RV Daily Tips Issue 1103

54

May 16, 2019

Welcome to another edition of RV Travel’s Daily Tips newsletter. Here you’ll find helpful RV-related, and small-space living, tips from the pros, travel advice, a handy website of the day, our favorite RVing-related products and, of course, a good laugh. Thanks for joining us. We appreciate your readership.

If you shop at Amazon, would you use one of the links below to do your shopping? The link in the blue bar above also works. Thanks.

U.S. shoppers: Shop at Amazon.com
Canadian shoppers: Shop at Amazon.ca


FEATURED TIP

Extend RV battery life

The life of RV batteries varies. Factors include how they’re used, maintained, discharged and recharged, and how they’re stored. A battery cycle is one complete discharge from 100 percent down to about 50 percent and then recharged back to 100 percent.

One important factor in battery life is how deep the battery is cycled each time. If the battery is discharged to 50 percent every day it will last twice as long as if it’s cycled to 80 percent. Keep this in mind when you consider a battery’s amp hour rating. The amp hour rating is really cut in half because you don’t want to completely discharge the battery before recharging it. The life expectancy depends on how soon a discharged battery is recharged. The sooner the better.

How this affects you depends on how you use your RV. If you’re plugged into an electrical source most of the time then your main concern is to properly maintain your deep cycle batteries. But if you are dry camping you’ll want the most amp hours.

Deep cycle batteries come in different sizes. Some are designated by group size, like Group 24, 27 and 31. Basically the larger the battery the more amp hours. There are several options. You can use one 12-volt Group 24 deep cycle battery that provides 70 to 85 amp hours or you can use two or more 12-volt batteries wired in parallel. Parallel wiring increases amp hours but not voltage.

If you have the storage space you can switch from standard 12-volt batteries to two of the larger 6-volt golf cart batteries. These pairs of 6-volt batteries need to be wired in series to produce the required 12-volts. Series wiring increases voltage but not amp hours. If this still doesn’t satisfy your requirements you can build larger battery banks using four 6-volt batteries wired in series/parallel that will give you 12-volts and double your AH capacity. —Tip from Mark Polk, RV Education 101.


Free games for the kiddos? Yes, please! Here’s a website with tons of free printable car games for kids. You can thank us later.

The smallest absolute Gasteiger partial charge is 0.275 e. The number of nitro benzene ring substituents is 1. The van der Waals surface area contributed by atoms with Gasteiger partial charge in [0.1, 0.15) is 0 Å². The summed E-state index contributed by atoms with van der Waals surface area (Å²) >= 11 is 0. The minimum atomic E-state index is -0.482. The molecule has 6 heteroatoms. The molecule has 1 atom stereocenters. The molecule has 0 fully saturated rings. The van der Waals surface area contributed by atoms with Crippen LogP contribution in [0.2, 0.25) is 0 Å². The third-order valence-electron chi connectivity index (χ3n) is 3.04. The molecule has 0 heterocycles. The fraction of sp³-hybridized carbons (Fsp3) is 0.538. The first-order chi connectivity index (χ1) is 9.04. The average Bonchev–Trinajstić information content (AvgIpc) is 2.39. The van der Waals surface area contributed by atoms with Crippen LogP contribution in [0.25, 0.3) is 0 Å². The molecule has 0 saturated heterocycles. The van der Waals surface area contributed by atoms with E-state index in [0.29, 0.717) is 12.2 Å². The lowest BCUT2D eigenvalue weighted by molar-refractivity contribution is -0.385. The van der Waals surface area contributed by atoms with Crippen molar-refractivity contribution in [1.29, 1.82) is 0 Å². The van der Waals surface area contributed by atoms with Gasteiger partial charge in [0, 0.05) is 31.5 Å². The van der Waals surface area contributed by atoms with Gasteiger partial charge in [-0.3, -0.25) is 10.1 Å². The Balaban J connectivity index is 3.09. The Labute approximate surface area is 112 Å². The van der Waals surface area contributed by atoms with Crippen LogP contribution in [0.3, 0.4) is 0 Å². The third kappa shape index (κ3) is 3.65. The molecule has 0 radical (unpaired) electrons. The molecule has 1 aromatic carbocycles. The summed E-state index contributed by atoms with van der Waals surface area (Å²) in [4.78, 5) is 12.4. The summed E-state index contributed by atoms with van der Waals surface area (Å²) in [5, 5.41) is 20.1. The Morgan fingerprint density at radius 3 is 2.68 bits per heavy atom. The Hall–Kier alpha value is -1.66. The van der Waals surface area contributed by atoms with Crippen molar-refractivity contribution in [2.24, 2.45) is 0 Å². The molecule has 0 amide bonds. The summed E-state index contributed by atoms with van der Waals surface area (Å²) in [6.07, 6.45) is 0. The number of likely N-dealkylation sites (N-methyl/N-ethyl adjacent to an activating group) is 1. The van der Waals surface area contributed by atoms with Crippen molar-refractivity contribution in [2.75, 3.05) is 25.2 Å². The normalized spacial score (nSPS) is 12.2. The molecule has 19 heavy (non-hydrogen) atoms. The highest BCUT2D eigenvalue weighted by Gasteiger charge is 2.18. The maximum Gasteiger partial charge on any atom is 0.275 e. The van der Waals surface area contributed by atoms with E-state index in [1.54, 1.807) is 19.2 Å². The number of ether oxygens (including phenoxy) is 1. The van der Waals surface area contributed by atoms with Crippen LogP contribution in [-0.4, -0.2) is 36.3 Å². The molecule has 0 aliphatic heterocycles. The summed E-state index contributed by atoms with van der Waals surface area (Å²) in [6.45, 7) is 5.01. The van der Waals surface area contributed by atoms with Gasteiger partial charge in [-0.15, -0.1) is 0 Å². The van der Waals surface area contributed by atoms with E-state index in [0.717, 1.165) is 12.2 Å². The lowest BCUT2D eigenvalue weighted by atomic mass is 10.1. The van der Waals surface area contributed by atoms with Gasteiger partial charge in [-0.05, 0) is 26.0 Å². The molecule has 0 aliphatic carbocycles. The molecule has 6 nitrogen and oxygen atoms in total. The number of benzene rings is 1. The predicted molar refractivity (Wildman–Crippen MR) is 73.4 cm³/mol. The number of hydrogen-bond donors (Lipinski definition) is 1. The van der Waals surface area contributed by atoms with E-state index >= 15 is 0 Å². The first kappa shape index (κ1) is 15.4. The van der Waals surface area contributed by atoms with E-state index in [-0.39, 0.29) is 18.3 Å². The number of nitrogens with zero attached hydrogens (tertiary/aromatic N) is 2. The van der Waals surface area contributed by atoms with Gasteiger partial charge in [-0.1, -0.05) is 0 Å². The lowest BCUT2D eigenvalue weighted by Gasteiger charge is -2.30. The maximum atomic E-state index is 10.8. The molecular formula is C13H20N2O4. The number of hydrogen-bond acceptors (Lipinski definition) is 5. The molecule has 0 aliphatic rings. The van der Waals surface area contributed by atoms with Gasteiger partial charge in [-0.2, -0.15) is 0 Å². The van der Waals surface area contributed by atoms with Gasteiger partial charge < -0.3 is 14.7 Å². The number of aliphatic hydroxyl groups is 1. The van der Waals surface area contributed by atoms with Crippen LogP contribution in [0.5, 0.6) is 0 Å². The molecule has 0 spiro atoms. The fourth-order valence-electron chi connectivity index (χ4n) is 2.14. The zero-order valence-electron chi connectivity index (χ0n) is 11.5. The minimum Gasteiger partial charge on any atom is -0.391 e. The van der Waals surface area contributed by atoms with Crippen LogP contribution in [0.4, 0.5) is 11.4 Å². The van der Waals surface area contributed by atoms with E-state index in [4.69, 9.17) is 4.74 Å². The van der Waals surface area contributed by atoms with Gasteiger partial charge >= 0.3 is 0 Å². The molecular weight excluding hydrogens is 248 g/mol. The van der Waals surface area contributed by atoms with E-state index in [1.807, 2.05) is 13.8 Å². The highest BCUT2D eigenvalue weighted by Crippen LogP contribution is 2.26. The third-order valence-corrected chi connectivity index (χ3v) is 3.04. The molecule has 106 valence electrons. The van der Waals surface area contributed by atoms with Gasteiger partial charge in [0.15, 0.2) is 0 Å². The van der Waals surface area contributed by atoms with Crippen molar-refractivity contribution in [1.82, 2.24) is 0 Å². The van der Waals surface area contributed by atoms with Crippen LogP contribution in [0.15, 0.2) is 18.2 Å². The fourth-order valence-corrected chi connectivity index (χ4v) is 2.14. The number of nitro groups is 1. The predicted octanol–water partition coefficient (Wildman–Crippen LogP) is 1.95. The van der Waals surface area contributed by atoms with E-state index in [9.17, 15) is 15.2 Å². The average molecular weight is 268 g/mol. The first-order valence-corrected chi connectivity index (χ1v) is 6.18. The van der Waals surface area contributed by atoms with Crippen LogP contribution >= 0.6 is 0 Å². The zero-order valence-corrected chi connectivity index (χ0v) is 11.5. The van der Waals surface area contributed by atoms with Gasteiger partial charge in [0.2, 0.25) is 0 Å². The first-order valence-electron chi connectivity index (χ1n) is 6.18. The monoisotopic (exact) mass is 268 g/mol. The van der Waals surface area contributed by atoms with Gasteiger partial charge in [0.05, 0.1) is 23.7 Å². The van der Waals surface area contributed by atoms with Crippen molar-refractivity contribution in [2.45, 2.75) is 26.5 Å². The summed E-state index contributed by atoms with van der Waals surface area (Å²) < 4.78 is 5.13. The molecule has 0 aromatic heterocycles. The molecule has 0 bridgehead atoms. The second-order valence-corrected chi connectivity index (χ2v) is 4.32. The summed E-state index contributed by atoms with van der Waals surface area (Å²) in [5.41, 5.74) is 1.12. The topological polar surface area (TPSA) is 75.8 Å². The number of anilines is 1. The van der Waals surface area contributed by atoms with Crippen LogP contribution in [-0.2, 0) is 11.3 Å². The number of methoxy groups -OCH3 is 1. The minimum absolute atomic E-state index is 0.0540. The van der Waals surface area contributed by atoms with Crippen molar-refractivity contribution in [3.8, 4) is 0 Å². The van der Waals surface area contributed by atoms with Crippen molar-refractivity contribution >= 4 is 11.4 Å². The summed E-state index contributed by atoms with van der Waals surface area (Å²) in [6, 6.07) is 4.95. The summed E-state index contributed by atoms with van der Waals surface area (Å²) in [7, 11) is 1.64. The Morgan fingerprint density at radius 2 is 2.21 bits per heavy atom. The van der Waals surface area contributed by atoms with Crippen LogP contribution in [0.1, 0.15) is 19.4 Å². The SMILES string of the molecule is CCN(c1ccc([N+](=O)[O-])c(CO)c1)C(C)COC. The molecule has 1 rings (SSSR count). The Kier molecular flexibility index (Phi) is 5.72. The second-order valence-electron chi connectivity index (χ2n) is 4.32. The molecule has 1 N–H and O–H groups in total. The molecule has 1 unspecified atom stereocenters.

Keep your food cool with this RV fridge fanfridge-fan651
Every RV refrigerator should have one of these!
This small refrigerator fan from Valterra Products will help keep the food in your RV fridge cool and from spoiling. It cuts down initial cool-down time by 50 percent. Runs for more than 30 days on 2 D batteries. Don’t leave home without this! Learn more or order here.


MORE QUICK TIPS

Glow in the dark tape helps at night

I use “glow-in-the-dark” tape on all my interior light switches and slide extension switches so they are easy to find at night. I also use the tape on my exterior door and compartment locks. I cut a thin rectangle of tape and put it parallel to the key slot so I know exactly where to put my key and not scratch the paint looking for the lock. —Joe Brignolo (Here’s where you can buy some of this amazing stuff.)

Do you REALLY want a bug screen on your radiator?

A reader recalls an incident he had when his tow vehicle overheated on a hot day. An honest mechanic made a quick diagnosis – without unnecessary parts! The mechanic advised, “Take a wood frame measuring two feet by four feet. Hold that frame up to the wind. Yup, virtually no wind resistance at all. Now put a bug screen over the frame and hold it up to the wind. Yup, lots of resistance.” Overheat solution? Remove that accessory bug screen from in front of the radiator!

Do you have a tip? Send it to Russ (at) rvtravel.com



WEBSITE OF THE DAY

Scribble Maps

The easiest way to “draw on” and share maps. Draw out your upcoming trip route and share it with your family, so they always know where you’ll be. Circle campgrounds you’re interested in, restaurants you hope to visit, and more.